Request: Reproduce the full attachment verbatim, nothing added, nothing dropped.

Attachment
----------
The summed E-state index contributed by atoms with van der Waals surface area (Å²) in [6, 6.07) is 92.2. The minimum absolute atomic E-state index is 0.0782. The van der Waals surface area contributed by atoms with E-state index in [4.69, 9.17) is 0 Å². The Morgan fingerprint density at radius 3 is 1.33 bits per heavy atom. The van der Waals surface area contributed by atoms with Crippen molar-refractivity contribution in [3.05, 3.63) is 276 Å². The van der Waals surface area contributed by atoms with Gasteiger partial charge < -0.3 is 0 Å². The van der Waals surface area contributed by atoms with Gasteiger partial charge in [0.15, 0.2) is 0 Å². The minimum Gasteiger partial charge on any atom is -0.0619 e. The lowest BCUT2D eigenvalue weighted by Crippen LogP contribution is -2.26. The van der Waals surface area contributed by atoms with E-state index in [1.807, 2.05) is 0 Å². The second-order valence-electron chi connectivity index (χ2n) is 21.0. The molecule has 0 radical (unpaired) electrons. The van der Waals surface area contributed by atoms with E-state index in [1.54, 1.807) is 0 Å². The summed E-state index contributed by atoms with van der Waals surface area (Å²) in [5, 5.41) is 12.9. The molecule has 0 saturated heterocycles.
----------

The summed E-state index contributed by atoms with van der Waals surface area (Å²) in [6, 6.07) is 92.2. The minimum absolute atomic E-state index is 0.0782. The van der Waals surface area contributed by atoms with E-state index in [4.69, 9.17) is 0 Å². The Morgan fingerprint density at radius 3 is 1.33 bits per heavy atom. The van der Waals surface area contributed by atoms with Crippen molar-refractivity contribution in [3.05, 3.63) is 276 Å². The van der Waals surface area contributed by atoms with Gasteiger partial charge < -0.3 is 0 Å². The van der Waals surface area contributed by atoms with Gasteiger partial charge in [0.15, 0.2) is 0 Å². The minimum Gasteiger partial charge on any atom is -0.0619 e. The lowest BCUT2D eigenvalue weighted by Crippen LogP contribution is -2.26. The van der Waals surface area contributed by atoms with E-state index in [1.807, 2.05) is 0 Å². The second-order valence-electron chi connectivity index (χ2n) is 21.0. The molecule has 0 radical (unpaired) electrons. The van der Waals surface area contributed by atoms with E-state index in [1.54, 1.807) is 0 Å². The summed E-state index contributed by atoms with van der Waals surface area (Å²) in [5, 5.41) is 12.9. The molecule has 0 saturated heterocycles.